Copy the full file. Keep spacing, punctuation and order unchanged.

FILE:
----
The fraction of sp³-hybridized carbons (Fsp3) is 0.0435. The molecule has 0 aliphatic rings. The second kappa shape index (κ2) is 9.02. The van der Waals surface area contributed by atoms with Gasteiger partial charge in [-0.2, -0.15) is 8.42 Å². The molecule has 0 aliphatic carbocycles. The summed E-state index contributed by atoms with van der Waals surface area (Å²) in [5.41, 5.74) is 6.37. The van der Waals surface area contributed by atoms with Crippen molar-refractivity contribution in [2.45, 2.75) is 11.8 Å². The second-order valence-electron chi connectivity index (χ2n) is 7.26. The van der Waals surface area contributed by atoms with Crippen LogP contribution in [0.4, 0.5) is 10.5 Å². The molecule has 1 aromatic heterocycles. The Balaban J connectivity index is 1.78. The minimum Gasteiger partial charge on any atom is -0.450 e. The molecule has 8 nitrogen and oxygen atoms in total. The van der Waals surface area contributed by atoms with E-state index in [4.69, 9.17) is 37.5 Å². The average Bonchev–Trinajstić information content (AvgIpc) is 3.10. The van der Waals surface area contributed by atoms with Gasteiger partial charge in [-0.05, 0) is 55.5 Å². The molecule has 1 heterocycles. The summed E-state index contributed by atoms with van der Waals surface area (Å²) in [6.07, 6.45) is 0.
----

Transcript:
The fraction of sp³-hybridized carbons (Fsp3) is 0.0435. The molecule has 0 aliphatic rings. The second kappa shape index (κ2) is 9.02. The van der Waals surface area contributed by atoms with Gasteiger partial charge in [-0.2, -0.15) is 8.42 Å². The molecule has 0 aliphatic carbocycles. The summed E-state index contributed by atoms with van der Waals surface area (Å²) in [5.41, 5.74) is 6.37. The van der Waals surface area contributed by atoms with Crippen molar-refractivity contribution in [2.45, 2.75) is 11.8 Å². The second-order valence-electron chi connectivity index (χ2n) is 7.26. The van der Waals surface area contributed by atoms with Crippen LogP contribution in [0.4, 0.5) is 10.5 Å². The molecule has 1 aromatic heterocycles. The Balaban J connectivity index is 1.78. The minimum Gasteiger partial charge on any atom is -0.450 e. The molecule has 8 nitrogen and oxygen atoms in total. The van der Waals surface area contributed by atoms with E-state index in [4.69, 9.17) is 37.5 Å². The average Bonchev–Trinajstić information content (AvgIpc) is 3.10. The van der Waals surface area contributed by atoms with Gasteiger partial charge in [-0.05, 0) is 55.5 Å². The molecule has 1 heterocycles. The summed E-state index contributed by atoms with van der Waals surface area (Å²) in [6.07, 6.45) is 0.